Dinosaur Bone Damaged in WWII Revealed with 3D Printing

Dinosaur bone 3d print
A 3D print of a dinosaur vertebra next to the plaster cast that holds the real bone, embeded in rock. (Image credit: Courtesy of Radiology and RSNA)

The identity of a mislabeled fossil damaged in a World War II era bombing has finally been revealed as part of an enormous long-necked plant-eating dinosaur.

The fossil, tucked inside the plaster jacket paleontologist wrapped around it more than 100 years ago, belongs to the Museum of National History in Berlin. During World War II, a bomb fell on the museum's east wing, collapsing the basement where dinosaur fossils were stored.

Many fossils were reduced to dust in the bombing, and the ones that survived were scattered and mixed up. Making matters worse, bones from two separate expeditions had been housed in the same area. One expedition, in Tanzania, ran from 1909 to 1913 and brought back 235 tons of fossils, labeled with letters based on their locations. The other fossils came from a 1909 discovery in Halberstadt, Germany. Those bones also used a letter-based label system — but the letters referred not to locations, but to individual animals. [See Photos of Amazing Dinosaur Fossils]

In other words, it was a mess.

"It is still difficult for them to sort out some of the objects, because some of the labeling was destroyed," said study researcher Ahi Sema Issever, a radiologist at the Charité hospital in Berlin.

Mystery bone

Museum paleontologists approached Issever for her help identifying one of the mystery fossils. The fossil was labeled as coming from the Tanzania dig, but members of the museum staff weren't so sure. Using the computed tomography (CT) scans that are usually used to diagnose sick patients, researchers can peer inside the plaster and rock that surrounds the fossils to identify the bones inside.

CT scanning is a boon for paleontologists, because preparing fossils is slow, painstaking work, Issever told LiveScience. Fossil prep can also be risky, as fragile bones can easily crumble or break under a preparator's chisel.

The scans revealed a dinosaur vertebra that was 8 inches (21 centimeters) long and 6 inches (17 cm) wide. It belonged to Plateosaurus, an herbivore that could grow to be 33 feet (10 meters) long.

A map of dinosaur discoveries from Halberstadt, Germany, including the rediscovered vertebra. (Image credit: Courtesy of Radiology and RSNA)

By comparing the scans to sketches of the long-ago digs, the researchers determined that the vertebra came from the Halberstadt dig in Germany. In the chaos of the museum basement after the war, it had been mislabeled as Tanzanian.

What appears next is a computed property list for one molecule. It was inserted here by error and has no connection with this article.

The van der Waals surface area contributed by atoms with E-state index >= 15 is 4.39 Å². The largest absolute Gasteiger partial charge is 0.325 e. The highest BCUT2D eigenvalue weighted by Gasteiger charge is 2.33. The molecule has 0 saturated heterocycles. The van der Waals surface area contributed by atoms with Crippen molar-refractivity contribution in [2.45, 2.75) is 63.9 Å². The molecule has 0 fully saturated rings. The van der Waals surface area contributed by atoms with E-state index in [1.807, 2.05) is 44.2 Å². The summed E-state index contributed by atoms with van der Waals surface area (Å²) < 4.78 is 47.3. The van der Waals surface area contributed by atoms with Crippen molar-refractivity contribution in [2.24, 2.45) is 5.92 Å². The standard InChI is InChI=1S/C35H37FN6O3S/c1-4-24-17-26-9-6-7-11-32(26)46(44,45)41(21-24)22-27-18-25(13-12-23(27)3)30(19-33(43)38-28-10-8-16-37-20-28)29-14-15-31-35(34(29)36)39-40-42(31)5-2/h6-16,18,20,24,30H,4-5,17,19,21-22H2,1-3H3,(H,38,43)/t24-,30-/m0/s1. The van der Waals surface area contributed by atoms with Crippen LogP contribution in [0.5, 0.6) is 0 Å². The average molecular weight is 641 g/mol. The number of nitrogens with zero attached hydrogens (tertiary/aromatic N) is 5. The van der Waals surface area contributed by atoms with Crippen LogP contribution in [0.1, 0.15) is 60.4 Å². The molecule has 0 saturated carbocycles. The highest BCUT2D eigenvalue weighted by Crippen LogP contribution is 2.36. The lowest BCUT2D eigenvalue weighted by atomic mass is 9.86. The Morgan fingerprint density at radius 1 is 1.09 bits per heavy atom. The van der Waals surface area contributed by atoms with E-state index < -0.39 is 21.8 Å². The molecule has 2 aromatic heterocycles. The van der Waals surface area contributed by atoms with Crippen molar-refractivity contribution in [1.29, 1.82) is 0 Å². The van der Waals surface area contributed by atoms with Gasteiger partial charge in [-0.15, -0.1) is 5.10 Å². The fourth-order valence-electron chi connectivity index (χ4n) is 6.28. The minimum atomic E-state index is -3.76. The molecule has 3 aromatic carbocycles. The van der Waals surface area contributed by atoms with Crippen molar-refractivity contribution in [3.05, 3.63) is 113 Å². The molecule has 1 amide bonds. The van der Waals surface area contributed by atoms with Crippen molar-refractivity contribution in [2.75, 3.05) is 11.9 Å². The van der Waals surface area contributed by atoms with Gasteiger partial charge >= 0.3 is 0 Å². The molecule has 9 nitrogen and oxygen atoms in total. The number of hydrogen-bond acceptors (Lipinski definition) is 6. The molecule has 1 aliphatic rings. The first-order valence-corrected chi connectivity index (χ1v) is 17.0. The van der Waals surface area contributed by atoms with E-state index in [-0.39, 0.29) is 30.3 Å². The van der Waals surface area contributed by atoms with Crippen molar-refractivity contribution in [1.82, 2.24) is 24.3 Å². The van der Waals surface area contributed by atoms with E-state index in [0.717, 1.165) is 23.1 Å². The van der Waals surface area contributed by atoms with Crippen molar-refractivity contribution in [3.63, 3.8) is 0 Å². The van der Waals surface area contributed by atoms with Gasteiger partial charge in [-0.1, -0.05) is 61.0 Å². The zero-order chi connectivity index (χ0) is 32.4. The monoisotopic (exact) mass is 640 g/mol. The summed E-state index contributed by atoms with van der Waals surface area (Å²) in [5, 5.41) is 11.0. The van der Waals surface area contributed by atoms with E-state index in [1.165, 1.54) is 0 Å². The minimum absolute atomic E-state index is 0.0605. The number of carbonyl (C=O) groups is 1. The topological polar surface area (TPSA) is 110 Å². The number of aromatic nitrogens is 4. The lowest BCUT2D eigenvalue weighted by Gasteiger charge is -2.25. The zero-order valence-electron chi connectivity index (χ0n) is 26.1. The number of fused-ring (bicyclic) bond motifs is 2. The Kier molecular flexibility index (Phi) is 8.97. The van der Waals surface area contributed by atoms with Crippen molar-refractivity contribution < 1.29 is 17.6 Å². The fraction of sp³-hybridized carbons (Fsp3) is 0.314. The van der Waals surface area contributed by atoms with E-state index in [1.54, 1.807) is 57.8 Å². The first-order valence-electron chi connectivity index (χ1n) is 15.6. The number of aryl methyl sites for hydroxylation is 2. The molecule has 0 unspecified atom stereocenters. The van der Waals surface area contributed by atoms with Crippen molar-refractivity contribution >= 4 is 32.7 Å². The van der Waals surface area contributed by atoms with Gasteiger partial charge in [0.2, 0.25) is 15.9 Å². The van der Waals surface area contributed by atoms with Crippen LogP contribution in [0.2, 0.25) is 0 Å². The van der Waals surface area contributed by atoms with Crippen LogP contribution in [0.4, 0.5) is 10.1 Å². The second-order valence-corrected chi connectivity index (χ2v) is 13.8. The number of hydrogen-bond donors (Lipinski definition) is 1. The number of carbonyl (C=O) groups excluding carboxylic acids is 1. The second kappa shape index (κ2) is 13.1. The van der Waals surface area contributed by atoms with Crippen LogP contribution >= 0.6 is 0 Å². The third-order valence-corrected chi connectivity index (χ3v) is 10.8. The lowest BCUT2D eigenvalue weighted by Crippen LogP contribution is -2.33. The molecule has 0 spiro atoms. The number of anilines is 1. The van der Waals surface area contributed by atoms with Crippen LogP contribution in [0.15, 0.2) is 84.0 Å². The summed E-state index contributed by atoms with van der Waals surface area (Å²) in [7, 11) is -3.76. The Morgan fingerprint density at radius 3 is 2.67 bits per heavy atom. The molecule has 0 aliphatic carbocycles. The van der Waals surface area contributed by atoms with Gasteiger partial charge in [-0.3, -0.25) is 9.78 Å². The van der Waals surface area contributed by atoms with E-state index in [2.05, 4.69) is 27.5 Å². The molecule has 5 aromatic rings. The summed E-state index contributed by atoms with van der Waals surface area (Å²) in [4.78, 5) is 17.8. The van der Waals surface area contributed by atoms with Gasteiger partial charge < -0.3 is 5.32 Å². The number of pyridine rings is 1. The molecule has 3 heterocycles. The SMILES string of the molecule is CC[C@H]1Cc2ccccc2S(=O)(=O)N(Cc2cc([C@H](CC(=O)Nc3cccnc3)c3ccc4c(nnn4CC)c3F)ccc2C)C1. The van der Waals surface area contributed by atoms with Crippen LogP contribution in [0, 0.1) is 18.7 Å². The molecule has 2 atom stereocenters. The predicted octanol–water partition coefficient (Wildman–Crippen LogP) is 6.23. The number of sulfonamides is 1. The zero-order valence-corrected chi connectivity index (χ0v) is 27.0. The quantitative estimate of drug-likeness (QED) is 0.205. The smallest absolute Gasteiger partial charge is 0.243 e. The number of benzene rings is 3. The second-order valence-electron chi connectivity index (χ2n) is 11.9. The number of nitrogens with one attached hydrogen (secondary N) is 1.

Printing a dinosaur

The scans showed a fractured bone. Some of the cracks were no doubt from fossilization, Issever said. But one crunched-up corner was likely the result of the bombing. To recreate the bone as it was before the bombing, the researchers took data from the CT scan and built a blueprint to 3D print the fossil. Three-dimensional printing is an emerging method in paleontology, with researchers using the tech to create perfect scale models of bones.

To do so, the researchers used a technique called laser sintering. In this technique, a laser is programmed to heat a plastic powder, melting it layer by layer into the desired shape. When the process was done, the unheated powder was brushed away, revealing a dino bone copy, accurate down to a micrometer (one-thousandth of a millimeter). The researchers were even able to print the bone chip from the bombing damage, which fit into the rest of the vertebra like a puzzle piece.

"I'm just happy that it really worked out," said Issever. She and her colleagues will likely work with the museum in the future to scan other unknown fossils, she said.

The researchers reported their findings today (Nov. 20) in the journal Radiology.

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Stephanie Pappas
Live Science Contributor

Stephanie Pappas is a contributing writer for Live Science, covering topics ranging from geoscience to archaeology to the human brain and behavior. She was previously a senior writer for Live Science but is now a freelancer based in Denver, Colorado, and regularly contributes to Scientific American and The Monitor, the monthly magazine of the American Psychological Association. Stephanie received a bachelor's degree in psychology from the University of South Carolina and a graduate certificate in science communication from the University of California, Santa Cruz.